The city with jurisdiction over this site had granted a permit to build a 2-story hotel with 290,000 square feet of floor area with the belief that it would be a 110-room family-oriented hotel. The developer plans to build a 3-story, 400-room hotel. Like many community governments in the Bakken area, the city was rather unsophisticated, not realizing that 290,000 square feet could fit many more than 110 hotel rooms. Nevertheless, the city expressed a desire for a hotel that catered to families whereas the owner/developer is known as a developer of “man camps” – lodging for single oil workers – with small rooms appropriate for single occupants, not families.
The city’s prejudice against “man camps” and oil worker lodging is becoming common among community governments in the Bakken area. Williams County, generally considered as the locus of the North Dakota shale oil boom, with Williston as its county seat, has issued a moratorium on new man camps and RV parks, as has McKenzie County, with Watford City as its county seat. There is a shared perception that man camps demand extra law enforcement resources, as so many single, bored, lonely, uneducated men in their 20s and 30s increase the local crime rate in such categories as public drunkenness, disorderly conduct, assault and sexual assault. They are paid well, though, averaging about $32 per hour, with many taking advantage of double shifts and earning 6 figures, so theft and robbery is less of a problem.
Temporary worker housing that is needed but unwanted by many local governments
The Bakken area is known for shortages of real estate in certain categories, particularly housing and lodging, but one property type in abundance is raw land. Early successes with Bakken-area business parks have led to a proliferation of “me-too” business parks, often having not yet procured the permits or water necessary for development, listed for sale at inflated prices. The subject property seemed to be in this category.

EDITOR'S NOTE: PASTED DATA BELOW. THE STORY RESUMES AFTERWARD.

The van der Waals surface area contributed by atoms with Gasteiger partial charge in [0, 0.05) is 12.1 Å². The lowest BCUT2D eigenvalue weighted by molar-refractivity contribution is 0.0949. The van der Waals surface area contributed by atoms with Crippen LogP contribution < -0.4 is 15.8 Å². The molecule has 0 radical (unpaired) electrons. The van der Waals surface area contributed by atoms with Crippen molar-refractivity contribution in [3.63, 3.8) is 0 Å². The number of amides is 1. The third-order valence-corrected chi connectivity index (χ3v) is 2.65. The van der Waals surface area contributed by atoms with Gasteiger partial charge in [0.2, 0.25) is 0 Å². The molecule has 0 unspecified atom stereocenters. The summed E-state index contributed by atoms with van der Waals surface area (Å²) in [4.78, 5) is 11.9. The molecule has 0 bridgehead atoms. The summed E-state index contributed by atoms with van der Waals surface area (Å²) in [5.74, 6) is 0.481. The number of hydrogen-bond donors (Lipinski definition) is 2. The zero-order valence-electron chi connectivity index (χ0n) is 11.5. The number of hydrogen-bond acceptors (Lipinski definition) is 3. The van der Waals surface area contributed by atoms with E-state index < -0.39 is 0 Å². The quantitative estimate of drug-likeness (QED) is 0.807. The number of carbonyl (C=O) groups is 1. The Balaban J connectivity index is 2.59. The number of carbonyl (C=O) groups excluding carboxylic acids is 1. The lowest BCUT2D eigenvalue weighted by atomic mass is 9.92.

Another complicating factor is the recent drop in the price of oil, which closed at $57 per barrel on December 19th. It is estimated that 60% of Bakken’s shale oil wells are unprofitable at below $60 per barrel because of the expense of fracking technology. The cost to develop a new well, furthermore, is estimated to be as high as $85 per barrel. The number of drilling rigs in North Dakota is now 181, 16% below the peak of the shale oil boom.
The few commercial land sales which could be found were of single-user sites of half an acre or less, whereas there is a proliferation of large business parks with unsold lots. In this instance, I had to create a discounted cash flow model with an extended absorption period.
It sounds like the Bakken Bubble has burst. Maybe the headline should be Bakken Bubble Bursting:) I just read that Continental is closing 40% of its rigs. What happens to all of the man camps when 50% of the people are downsized? Then office space and retail/restaurants also start to fall apart. Extreme bubbles do not have soft landings. The crash seems like it may be occurring as we speak. Keep us posted on what you find in future assignments. Price declines of 90%-95% for raw land should occur....and maybe 40%-60% declines for improved properties. Let us know what you find as this occurs. Keep up the good work.
Continental Resources is the biggest player in the Bakken, controlling 865,000 acres. They announced a 41% reduction in capital expenditures for 2015, but the consequences for the real estate market will be hard to measure for a while. Major layoffs haven't begun yet. In the mean time there is a growing inventory of commercial land for sale.
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